The CBN has structured over a trillion naira of “intervention funds”, apparently to support economic recovery. However, there is a qualitative difference between the classic QE approach and what CBN has done. Advanced countries have never printed money directly to support budgets or for consumption. They instituted a QE to consolidate the liquidity of the economy via the capital markets. What CBN would do is print money for direct consumption.

The late Chief SB Falegan, former CBN research director who died in February, confessed that in the 1990s, under the military dictatorship, the Mint was put into overdrive: impression of naira, which were then loaded into trucks waiting and driven through the night haze. A banker of great honesty and integrity, we have no reason to doubt his testimony.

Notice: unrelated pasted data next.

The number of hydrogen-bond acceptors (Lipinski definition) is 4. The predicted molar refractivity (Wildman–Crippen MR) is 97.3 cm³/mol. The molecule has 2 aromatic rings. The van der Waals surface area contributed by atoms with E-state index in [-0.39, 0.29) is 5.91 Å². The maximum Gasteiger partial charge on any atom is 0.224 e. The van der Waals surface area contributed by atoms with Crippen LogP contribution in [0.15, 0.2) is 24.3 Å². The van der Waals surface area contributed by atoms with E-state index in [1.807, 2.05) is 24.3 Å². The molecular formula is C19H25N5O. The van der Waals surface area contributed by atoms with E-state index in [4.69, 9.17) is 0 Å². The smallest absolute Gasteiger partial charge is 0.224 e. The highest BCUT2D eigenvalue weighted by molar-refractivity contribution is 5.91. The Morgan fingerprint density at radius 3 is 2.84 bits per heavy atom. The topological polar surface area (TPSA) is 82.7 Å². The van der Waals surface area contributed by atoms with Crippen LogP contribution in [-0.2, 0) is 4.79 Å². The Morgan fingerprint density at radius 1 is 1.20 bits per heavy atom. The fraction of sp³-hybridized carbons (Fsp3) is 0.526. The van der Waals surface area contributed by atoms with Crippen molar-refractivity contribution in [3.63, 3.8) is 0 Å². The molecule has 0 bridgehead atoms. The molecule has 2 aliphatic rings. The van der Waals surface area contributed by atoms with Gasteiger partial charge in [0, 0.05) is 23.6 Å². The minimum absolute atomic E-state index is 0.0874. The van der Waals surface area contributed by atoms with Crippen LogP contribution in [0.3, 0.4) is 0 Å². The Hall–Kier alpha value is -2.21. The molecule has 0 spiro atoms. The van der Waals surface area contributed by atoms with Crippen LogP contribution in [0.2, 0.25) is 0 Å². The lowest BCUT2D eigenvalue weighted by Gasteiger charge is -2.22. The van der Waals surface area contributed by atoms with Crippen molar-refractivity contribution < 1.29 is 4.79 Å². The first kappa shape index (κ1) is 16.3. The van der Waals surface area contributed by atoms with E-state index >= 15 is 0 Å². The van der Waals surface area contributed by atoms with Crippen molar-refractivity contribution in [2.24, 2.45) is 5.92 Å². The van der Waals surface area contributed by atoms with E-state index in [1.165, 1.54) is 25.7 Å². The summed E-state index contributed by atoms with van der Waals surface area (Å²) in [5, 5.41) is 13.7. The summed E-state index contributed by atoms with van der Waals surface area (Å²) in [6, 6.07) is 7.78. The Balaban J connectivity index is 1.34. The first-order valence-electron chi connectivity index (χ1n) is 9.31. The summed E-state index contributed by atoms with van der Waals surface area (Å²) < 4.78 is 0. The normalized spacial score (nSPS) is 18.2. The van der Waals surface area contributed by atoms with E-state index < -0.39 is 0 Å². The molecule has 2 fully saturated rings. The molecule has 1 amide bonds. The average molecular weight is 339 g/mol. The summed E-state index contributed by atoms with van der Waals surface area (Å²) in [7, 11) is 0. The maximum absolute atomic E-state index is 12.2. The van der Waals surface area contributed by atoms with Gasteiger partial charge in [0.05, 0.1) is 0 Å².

Besides the penchant for printing, there have been cases of criminal recycling of old naira banknotes and it has also been alleged that billions of new banknotes have disappeared from the mint, including, alarmingly, the one of the steel plates to strike our currency. But that was before Emefiele.

Can we therefore believe that all currency in circulation is true legal tender?

Let me also say that today’s CBN is not what we once knew. It has been hijacked by special interests of government and the private sector. The Cabal and the Sharks have a theoretical gaming interest in maintaining multiple exchange rates for their own rent seeking interests. And they would do anything and pay any amount to make sure that no reform would compromise this “exorbitant privilege.”